The verdict in the case of the â€˜Girl of Qatifâ€™, as the incident has become known worldwide, is as bewildering to most people as the judgeâ€™s verdict was to Isak. How can a young bride of 18 who has been subjected to the harrowing experience of being blackmailed by a former â€˜telephone boyfriendâ€™, then gang-raped 14 times in a row by seven unknown assailants, be further brought to trial for the offence of khalwa and condemned to 90 lashes? How does one justify raising the punishment to 200 lashes and 6 months in jail when she appealed the first sentence?
The case had all the necessary ingredients to become an instant cause cÃ©lÃ¨bre, when word of it reached the global news agencies. It received very large coverage in the media, with the verdict being criticized by commentators, politicians and citizens in all walks of life, within the region and in far away countries.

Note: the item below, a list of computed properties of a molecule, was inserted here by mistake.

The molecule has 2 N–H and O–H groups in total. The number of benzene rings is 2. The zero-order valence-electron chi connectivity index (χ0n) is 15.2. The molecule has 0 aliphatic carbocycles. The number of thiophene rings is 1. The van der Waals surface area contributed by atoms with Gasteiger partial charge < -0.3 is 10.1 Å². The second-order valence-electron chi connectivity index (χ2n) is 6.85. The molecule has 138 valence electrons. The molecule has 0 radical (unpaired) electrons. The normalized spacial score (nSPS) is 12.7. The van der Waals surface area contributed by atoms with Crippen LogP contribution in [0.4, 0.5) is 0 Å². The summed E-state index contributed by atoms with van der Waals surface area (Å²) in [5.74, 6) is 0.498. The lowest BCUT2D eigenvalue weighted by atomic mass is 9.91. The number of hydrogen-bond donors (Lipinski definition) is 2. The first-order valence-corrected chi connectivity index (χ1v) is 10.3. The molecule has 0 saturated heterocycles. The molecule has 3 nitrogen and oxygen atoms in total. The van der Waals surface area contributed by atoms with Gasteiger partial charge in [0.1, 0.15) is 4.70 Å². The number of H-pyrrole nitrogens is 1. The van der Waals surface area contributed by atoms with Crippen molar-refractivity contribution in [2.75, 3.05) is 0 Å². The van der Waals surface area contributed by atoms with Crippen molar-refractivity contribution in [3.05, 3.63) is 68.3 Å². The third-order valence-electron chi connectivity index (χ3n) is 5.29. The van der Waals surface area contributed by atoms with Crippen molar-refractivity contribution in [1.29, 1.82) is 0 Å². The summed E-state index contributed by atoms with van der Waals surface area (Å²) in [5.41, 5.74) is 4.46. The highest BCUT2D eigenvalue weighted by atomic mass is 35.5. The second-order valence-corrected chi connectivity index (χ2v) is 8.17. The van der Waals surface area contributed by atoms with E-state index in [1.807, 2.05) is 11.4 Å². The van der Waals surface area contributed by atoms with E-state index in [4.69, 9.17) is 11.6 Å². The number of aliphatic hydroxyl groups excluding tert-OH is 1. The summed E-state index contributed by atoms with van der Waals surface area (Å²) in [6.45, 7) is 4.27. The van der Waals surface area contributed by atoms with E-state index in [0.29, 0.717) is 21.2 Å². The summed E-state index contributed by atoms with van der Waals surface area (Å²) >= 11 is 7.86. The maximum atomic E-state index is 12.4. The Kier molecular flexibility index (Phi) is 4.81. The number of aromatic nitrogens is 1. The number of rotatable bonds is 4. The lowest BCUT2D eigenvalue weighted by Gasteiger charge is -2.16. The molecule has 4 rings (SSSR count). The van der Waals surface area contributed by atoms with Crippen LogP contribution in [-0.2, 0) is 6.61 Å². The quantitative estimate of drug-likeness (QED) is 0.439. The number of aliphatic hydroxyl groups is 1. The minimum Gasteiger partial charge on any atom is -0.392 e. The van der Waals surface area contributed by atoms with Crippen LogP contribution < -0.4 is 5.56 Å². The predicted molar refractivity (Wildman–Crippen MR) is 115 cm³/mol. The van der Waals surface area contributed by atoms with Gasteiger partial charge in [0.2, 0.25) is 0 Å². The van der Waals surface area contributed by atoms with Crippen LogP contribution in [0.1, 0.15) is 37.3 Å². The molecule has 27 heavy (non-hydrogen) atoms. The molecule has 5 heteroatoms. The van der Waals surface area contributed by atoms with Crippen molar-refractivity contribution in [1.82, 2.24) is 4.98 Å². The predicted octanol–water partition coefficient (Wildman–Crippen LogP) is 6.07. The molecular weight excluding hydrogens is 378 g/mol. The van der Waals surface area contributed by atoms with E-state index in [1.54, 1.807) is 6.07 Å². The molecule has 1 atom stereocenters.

Amnesty International protested against the flogging verdict (which was also applicable to the men involved in the case), observing that â€œthe use of corporal punishment constitutes cruel, inhuman and degrading punishment.â€ It added that â€œthe criminalisation of khalwa is inconsistent with international human rights standards, in particular, an individualâ€™s right to privacy.â€ The sentence against the â€˜Girl of Qatifâ€™ and the boy who sat with her in the car â€œshould therefore be declared null and voidâ€.